Casting light on dementia’s shadow

Over 46 million people worldwide are estimated to be living with dementia, with the numbers projected to almost triple to 132 million by 2050. The strong link between dementia prevalence and age means that it is currently more common in OECD countries with older populations, though global population ageing means that the rest of the world is catching up. Between now and 2050, the number of dementia sufferers in high income countries is expected to rise by over 50%, but in low income countries, which have less developed health and social care systems, the number will more than triple.

Dementia is a debilitating condition that casts a shadow over the lives of the millions that it affects, including people who develop dementia, and their families and carers. It also has huge financial implications, with the worldwide cost expected to reach US$1 trillion by 2018, which is more than the GDP of most countries.

Health systems have yet to find a way to deal effectively with dementia. There is currently no cure and despite billions being spent on research, existing treatments provide only limited symptomatic relief for a brief period. Many people with dementia have other long-term conditions and complex needs, so they are disproportionately affected by the failures in co-ordination that characterise many health systems.

Governments around the world are starting to put dementia at the top of their policy agendas and the last few years have seen a step change in international collaboration. In December 2013, the UK hosted the first G8 dementia summit in London. Follow-up events in Canada and Japan kept up the momentum and the first WHO Ministerial Conference on Global Action Against Dementia was held in March 2015.

The ultimate aim of this collaboration must be to find a cure. At the London summit, ministers set a target of developing a cure or disease-modifying therapy by 2025. Achieving this ambition will require a collaborative approach between governments, international organisations, research bodies, industry and the public.

One resource that may prove crucial to these efforts is the ever-increasing power of information technology, particularly big data. Massive amounts of population-based health and healthcare data (broad data) are routinely collected by health systems around the world and the ongoing development of electronic health records means that the scope of this data is increasing. If it can be combined with detailed clinical and biological data (deep data) then this can be a powerful tool to accelerate research.

However, the use of big data for research is made more difficult by the need to balance research goals with concerns about privacy and data protection, incompatible data systems and academic structures that can sometimes discourage data sharing. Overcoming these challenges will require international co-operation, and the OECD is helping to lead these efforts.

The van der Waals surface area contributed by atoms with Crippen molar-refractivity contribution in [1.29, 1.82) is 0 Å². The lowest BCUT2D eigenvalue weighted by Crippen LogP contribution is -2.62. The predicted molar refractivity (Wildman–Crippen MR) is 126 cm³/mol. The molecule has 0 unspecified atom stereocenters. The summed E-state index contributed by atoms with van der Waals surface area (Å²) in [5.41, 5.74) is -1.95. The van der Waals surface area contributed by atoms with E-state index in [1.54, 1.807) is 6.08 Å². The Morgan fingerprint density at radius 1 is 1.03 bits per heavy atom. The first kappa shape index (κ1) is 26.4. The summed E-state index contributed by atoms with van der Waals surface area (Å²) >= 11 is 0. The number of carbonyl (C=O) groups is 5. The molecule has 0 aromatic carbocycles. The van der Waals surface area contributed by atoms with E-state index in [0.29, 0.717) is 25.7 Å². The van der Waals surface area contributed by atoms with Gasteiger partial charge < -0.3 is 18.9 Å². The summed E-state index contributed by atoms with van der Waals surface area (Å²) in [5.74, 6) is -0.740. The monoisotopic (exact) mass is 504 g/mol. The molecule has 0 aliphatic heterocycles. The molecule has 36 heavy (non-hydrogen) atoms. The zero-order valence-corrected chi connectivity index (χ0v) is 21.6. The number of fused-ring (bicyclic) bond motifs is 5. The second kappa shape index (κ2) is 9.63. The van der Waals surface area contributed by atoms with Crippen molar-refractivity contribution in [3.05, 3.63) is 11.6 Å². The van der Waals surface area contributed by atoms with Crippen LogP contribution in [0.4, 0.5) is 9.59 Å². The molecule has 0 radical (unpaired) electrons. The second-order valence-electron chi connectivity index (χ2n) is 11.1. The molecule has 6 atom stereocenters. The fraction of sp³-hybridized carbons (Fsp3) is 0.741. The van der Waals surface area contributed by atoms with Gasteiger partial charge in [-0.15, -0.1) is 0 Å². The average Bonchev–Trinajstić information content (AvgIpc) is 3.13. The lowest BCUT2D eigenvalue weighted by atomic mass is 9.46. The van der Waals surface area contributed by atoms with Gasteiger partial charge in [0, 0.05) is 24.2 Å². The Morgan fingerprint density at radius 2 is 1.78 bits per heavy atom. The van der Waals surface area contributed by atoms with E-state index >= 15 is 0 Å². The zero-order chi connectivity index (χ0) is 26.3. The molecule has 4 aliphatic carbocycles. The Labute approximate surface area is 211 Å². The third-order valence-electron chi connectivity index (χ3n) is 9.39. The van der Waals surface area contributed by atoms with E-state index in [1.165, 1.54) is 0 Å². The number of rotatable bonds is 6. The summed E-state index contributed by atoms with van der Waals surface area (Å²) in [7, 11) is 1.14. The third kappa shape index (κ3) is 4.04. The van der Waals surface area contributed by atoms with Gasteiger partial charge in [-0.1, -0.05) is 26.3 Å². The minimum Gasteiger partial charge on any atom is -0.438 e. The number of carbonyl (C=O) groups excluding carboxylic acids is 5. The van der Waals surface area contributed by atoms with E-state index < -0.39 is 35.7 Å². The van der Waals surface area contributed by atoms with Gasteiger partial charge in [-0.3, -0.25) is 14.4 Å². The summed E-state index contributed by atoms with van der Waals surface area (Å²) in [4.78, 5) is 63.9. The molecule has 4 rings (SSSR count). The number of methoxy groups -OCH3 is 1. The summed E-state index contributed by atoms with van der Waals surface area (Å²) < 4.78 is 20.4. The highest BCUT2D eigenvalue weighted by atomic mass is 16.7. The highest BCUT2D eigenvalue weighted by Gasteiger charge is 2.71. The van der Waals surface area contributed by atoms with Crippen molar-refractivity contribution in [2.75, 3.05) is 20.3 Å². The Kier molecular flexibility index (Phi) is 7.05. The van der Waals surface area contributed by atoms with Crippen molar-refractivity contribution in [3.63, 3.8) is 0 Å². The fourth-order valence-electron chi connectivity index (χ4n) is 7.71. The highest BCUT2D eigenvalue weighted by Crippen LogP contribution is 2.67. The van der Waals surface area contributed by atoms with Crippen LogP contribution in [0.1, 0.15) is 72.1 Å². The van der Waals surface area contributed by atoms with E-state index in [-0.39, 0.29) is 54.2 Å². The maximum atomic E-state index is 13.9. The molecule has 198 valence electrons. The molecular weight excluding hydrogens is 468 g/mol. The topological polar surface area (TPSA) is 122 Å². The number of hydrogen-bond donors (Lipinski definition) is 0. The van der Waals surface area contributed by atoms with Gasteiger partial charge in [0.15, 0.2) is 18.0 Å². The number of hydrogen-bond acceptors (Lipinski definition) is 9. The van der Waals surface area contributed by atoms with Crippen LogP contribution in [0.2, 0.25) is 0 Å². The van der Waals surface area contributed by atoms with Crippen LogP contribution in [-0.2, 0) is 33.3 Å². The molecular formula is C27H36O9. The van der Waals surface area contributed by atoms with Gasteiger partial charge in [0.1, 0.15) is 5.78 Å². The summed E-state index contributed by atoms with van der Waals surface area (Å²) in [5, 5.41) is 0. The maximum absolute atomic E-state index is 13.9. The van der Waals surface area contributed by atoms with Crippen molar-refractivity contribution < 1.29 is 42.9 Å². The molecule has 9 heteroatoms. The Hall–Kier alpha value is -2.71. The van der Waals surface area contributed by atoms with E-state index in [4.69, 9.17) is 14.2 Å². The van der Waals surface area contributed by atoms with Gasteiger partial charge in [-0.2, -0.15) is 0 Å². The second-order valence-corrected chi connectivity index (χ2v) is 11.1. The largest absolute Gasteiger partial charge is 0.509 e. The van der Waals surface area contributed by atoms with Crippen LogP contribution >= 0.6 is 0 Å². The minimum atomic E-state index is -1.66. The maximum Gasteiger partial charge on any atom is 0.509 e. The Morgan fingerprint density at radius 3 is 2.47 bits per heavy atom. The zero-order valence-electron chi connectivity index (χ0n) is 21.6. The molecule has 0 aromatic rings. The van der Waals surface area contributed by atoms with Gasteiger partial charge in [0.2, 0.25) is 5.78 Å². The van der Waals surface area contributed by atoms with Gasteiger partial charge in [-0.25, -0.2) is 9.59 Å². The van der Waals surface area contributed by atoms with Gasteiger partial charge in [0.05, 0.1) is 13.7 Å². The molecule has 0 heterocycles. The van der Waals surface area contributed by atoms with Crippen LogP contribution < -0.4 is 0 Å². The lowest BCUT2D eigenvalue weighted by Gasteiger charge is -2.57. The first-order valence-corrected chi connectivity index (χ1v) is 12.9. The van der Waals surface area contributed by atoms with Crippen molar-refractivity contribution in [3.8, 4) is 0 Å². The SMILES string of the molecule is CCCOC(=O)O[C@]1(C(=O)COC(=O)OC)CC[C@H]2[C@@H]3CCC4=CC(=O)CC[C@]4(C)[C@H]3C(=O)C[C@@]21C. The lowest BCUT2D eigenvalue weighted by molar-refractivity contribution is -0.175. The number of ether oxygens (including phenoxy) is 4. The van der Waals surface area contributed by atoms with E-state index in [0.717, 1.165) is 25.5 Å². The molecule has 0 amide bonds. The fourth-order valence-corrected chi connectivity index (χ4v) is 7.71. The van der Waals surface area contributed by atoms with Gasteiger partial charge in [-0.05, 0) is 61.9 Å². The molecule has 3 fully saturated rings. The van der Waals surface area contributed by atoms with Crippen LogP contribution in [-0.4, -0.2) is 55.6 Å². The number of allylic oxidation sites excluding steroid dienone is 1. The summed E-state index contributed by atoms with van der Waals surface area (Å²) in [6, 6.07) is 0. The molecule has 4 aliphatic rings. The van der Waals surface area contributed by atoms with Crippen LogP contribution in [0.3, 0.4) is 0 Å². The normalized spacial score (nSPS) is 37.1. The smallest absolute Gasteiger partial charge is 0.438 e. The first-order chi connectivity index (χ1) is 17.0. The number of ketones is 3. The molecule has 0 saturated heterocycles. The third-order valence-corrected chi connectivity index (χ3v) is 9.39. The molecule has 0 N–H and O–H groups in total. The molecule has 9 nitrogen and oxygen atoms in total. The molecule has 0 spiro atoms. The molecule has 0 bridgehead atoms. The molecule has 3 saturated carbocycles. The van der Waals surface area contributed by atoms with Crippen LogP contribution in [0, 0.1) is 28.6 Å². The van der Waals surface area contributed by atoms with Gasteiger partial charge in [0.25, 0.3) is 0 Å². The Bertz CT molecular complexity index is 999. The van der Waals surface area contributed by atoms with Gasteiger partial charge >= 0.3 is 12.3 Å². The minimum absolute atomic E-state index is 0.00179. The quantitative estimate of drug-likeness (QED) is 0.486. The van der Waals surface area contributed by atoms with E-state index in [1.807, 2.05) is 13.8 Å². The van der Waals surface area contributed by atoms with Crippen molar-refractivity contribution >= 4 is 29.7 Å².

Even if these initiatives are successful, it will be years before a cure for dementia is widely available. In the meantime, health and social care systems must help people who have dementia to live better with the condition, and unfortunately, research shows that dementia care is not good enough.

The problems start with identifying people with dementia in the first place. In many countries, half or more of all people with dementia have not received a diagnosis, leaving them without the health and social care they need. Many people with dementia living in the community are old and isolated, and rarely leave their homes, while their family and friends who look after them are at risk of falling out of work or developing mental health problems. Long-term care institutions often use antipsychotic drugs to control difficult behaviour, despite this practice being widely condemned. Moreover, hospitals do not always recognise the condition or provide appropriate care, to the extent that people with dementia often come out of hospital in a worse state then when they went in.

Improving dementia awareness and care is therefore a policy priority, and the OECD is now working with countries to develop international indicators that can be used to monitor and compare the quality of dementia care and to drive improvements. These may be just the first steps down the road towards better dementia care, but if governments remain committed to international co-operation, then we can begin to cast some light on one of the biggest threats to health and well-being, particularly of older people, around the world.

Claire MacDonald contributed.

Anderson, G. and J. Oderkirk (eds.) (2015), Dementia Research and Care: Can Big Data Help?, OECD Publishing, Paris. See review at http://oe.cd/1PP

OECD (2015), Addressing Dementia: The OECD Response, OECD Health Policy Studies, OECD Publishing, Paris. http://dx.doi.org/10.1787/9789264231726-en

Prince, M. et al. (2015), World Alzheimer Report 2015, The Global Impact of Dementia, An Analysis of Prevalence, Incidence, Cost and Trends, Alzheimer’s Disease International

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©OECD Observer No 309 Q1 2017




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